Tourists in Tbilisi

Heading into Tbilisi from Mtskheta we’d tried to miss the main road.  The Garmin had come up with another route that seemed fairly direct.  All was going well until it directed us to turn right onto a dirt track directly up a hill.  No way!  The total journey was only 26km but that could take us all day if we hit a really lumpy dirt road, and we were cruising along nicely without too much traffic.

Shortly after this decision the motorway merged with our main road; the traffic increased exponentially.  With a few hair raising moments you’d expect when cycling in a city we made it into the tourist centre and from there to our accommodation.

We had a few days to kill, while waiting for our Azerbaijan visa to become valid. So off we went exploring.

Churches – the most prominent being the new cathedral built in time for the millennium (that doesn’t include decorating the inside, which may take decades). Others date from Byzantine times.


Balconies are a special feature of old Tbilisi.

We also visited museums: one on Tbilisi itself, another on Georgia, and the outdoor Ethnographic museum (very similar to Sussex’s Weald & Downland Museum).  We baulked at the 11GEL each for the music museum where it is compulsory to have a guide.  Most of the museums, so far have had information within the cabinets in the home language, Russian, and English and we prefer to  wander round at out own pace.

The Flea Market is another feature of Tbilisi. It’s also good for buying original paintings, or at least, it appears so to our unschooled eyes. Generally the city wears its artistic endeavours on its sleeve, including where we stayed, in Nino’s Guesthouse, which is like a mini gallery.

And there’s lots more to see, out and about on the streets.

New Tbilisi arises in any big gaps. Glass, steel, new and classical shapes. Just as long as it doesn’t look remotely soviet.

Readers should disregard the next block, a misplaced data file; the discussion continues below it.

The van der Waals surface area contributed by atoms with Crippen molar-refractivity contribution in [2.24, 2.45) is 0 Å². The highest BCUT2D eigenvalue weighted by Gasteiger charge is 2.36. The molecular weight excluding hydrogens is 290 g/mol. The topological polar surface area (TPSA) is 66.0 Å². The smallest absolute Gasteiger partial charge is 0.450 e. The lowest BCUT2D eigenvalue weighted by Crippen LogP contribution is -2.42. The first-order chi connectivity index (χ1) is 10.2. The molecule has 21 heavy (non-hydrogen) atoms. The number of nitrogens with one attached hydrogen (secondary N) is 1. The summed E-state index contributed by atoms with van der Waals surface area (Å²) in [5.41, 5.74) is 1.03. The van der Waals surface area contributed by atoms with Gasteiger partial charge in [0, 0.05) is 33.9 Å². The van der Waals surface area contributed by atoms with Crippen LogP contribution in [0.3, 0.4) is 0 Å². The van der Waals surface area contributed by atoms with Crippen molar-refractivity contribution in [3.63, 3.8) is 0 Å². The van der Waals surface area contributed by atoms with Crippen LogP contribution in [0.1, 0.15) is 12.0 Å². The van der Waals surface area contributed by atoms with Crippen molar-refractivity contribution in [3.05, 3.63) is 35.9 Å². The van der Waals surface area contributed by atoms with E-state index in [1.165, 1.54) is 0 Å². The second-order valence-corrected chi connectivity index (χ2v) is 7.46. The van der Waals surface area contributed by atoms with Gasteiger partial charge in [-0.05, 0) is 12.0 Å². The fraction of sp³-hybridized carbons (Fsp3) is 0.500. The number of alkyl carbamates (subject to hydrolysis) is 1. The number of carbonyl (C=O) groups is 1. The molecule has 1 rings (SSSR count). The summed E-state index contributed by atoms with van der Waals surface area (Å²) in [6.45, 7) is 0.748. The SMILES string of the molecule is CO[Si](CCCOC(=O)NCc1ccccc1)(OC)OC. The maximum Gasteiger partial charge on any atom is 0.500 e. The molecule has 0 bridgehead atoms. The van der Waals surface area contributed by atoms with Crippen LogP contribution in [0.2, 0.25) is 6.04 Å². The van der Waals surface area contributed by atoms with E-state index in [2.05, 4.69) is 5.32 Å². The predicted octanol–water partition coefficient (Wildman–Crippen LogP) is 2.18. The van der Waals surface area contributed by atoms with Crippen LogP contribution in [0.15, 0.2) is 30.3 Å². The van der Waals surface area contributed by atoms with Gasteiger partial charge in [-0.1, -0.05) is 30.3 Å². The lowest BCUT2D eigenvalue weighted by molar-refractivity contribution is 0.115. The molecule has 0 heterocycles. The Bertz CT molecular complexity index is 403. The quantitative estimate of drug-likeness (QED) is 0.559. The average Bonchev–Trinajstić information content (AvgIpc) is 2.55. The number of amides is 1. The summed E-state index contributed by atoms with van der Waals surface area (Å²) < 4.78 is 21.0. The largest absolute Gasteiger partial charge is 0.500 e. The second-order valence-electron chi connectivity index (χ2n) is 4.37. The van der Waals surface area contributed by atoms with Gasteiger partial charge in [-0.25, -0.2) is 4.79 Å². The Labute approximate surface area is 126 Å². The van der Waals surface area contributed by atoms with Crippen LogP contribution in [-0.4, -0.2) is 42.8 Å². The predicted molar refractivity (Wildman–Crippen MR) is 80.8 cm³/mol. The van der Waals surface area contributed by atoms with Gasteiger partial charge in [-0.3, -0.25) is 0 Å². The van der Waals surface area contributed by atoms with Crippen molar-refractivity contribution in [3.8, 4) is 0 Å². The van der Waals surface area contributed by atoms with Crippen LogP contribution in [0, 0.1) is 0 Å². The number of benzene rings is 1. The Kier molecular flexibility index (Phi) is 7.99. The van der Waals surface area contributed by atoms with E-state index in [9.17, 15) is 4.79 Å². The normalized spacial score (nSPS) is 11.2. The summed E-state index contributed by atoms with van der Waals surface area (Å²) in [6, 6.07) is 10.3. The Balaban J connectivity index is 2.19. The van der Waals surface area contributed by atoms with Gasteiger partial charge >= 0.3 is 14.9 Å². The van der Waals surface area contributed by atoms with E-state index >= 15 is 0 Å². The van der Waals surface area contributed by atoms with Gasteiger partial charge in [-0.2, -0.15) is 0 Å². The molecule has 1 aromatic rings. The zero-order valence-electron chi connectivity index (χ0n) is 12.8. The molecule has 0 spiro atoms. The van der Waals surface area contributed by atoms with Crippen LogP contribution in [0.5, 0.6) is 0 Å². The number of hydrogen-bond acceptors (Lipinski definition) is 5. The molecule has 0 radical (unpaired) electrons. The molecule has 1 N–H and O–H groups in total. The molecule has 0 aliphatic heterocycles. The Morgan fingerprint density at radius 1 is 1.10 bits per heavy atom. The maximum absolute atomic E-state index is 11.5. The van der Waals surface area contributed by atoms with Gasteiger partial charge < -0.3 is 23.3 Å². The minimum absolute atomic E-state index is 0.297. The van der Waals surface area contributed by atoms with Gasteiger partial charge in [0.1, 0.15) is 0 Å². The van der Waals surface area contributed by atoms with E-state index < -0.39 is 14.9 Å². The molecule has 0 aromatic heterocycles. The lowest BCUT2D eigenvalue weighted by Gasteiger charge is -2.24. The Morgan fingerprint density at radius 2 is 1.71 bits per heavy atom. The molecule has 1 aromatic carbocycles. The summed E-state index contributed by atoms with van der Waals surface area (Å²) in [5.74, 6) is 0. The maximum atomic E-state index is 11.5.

The Museum of Ethnology – most houses are between 100 and 200 years old.

All in all, a thoroughly photogenic city, with lots and lots of cheap accommodation.

Day trip to Davit Gareji Monastery Complex (yet more caves)


Finally, 19th Aug, we left Tbilisi. We had one errand to do first – post the Tbilisi souvenirs home. It took quite a while to find the Post Office, but as from Turkey on, the helpful chap serving wanted to know what was in there, for the customs declaration. Whereupon we came unstuck! The main item is a saddle bag, made in the same way as a kelim rug. Clare’s wanted one since Cappadocia. Normally, carpet shops claim they are “antique”, although often the age is faked, and want well north of $100 (yes, dollars, for some reason). However, Tbilisi’s flea market made no claims of age, and Clare beat the seller down to 110 GEL, much more realistic (about $40). Good. But. Both online and in Nino’s LP guide, there are warnings about the potential difficulty of taking out of countries, or sending, carpets especially and anything that might be part of the nation’s cultural heritage. So, post office man sends us off to the Ministry of Culture to get a letter certifying it isn’t old, and while we’re about it, also covering the two felt glove puppets. They obviously are not antiques, but to be fair, customs might have to open the package to see that. The ministry sent us on to the correct agency. All three are within about a square kilometre of central Tbilisi, but the bikes, one way system, and step-ridden pedestrian accesses, plus the moderate difficulty of finding the places, means it takes a while. The letter itself takes about 30 minutes, and a pleasant surprise is – no charge. Then, embarrassingly, it takes us an hour at least to find the same post office again. Now it’s lunchtime, so everyone is in there, except most of the staff. An hour queueing, then at least 30 minutes to send the thing (lots of forms). We finally set off from Tbilisi at 14:30. Good job we’d planned only a 55km ride to Sagarejo, where, fortunately, it was very easy to find what we think was the only hotel. Let’s hope the donkey bag proves as useful as expected once (if) it gets home.










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